We're here to make sure the voices-and, courtesy of Tarn, the faces-of these people are not lost to history. We're here to document the hidden, if not forbidden, history of the "Vietnam War," untold in most mainstream U.S. histories. We're here to record grim testimony of near-constant artillery shelling, of homes turned to ash by napalm, of orchards and gardens decimated by chemical defoliants, of farming families forced to live in their fields because of constant aerial bombardment, of wives and husbands, sons and daughters, fathers and mothers, sisters and brothers maimed and killed by fragmentation grenades, rifle fire and helicopter gunships. And we're here to track down massacres."There were three of us standing at the entrance to the bunker: me and two old women-my neighbor and my grandmother," Ho Thi A said. One of the American troops was standing only 15 feet away when he fired. "Miss Chay was shot dead," she said. "Then he shot my grandmother. She died too. At that moment I was so scared and ran into the bunker and hid."U.S. helicopters must have suspected armed enemy forces were around, he said, because they circled the hamlet and fired on it. Then came the jets and their "petrol bombs." He took cover in a bunker during the air strike, as did other local people. After the bombardment ended, he said he ran and hid in a nearby field of tall grass, but women and children stayed behind as U.S. troops entered the hamlet. He returned later that day: "The first bunker where they entered the hamlet, they shot two people. Ho Thi A was in this bunker," [Ho Nam] said. "She saw the old women were killed, so she hid in the bunker."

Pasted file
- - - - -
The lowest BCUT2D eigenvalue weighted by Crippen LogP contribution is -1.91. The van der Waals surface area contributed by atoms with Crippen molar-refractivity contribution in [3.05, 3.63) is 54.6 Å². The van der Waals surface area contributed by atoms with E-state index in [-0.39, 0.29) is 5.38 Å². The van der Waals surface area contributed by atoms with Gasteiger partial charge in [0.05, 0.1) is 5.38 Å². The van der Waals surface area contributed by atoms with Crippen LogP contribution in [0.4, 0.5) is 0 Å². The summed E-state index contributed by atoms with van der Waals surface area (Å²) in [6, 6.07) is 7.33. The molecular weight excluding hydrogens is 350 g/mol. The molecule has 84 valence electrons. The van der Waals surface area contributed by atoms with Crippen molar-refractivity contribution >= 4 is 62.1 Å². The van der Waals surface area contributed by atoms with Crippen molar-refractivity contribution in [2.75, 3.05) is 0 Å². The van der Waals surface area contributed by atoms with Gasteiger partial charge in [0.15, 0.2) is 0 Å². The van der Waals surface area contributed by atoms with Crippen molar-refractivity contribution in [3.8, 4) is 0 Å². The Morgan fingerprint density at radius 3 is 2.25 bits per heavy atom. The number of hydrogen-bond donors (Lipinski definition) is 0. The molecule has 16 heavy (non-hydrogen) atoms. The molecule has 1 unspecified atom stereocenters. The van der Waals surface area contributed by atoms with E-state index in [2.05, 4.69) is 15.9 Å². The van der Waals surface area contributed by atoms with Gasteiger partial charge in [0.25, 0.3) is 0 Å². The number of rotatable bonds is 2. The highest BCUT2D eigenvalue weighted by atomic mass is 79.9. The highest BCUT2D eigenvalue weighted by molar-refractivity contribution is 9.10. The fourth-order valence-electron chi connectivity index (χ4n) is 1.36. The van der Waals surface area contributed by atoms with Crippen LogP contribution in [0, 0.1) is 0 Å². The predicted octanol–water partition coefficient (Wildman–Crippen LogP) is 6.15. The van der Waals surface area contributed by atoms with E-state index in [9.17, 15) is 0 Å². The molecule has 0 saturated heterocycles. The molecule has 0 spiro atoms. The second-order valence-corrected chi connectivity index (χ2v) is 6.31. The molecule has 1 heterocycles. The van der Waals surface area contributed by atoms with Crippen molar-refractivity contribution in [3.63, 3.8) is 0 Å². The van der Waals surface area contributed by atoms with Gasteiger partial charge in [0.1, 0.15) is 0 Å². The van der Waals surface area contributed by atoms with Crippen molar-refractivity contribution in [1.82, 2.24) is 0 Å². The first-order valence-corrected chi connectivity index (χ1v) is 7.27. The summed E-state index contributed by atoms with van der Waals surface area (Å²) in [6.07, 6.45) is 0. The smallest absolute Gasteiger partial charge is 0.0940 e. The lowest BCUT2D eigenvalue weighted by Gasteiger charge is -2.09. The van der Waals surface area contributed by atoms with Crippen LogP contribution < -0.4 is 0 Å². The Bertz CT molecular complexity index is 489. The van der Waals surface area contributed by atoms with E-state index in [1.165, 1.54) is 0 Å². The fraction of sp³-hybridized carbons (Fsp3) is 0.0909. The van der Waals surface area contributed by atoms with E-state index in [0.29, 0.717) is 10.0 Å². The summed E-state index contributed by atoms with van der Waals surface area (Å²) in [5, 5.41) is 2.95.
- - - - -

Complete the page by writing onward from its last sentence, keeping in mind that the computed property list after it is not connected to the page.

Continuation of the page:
Pages to are hidden for
"WAR CRIMES HUNTER ON THE TRAIL OF ATROCITY IN VIETNAM"Please download to view full document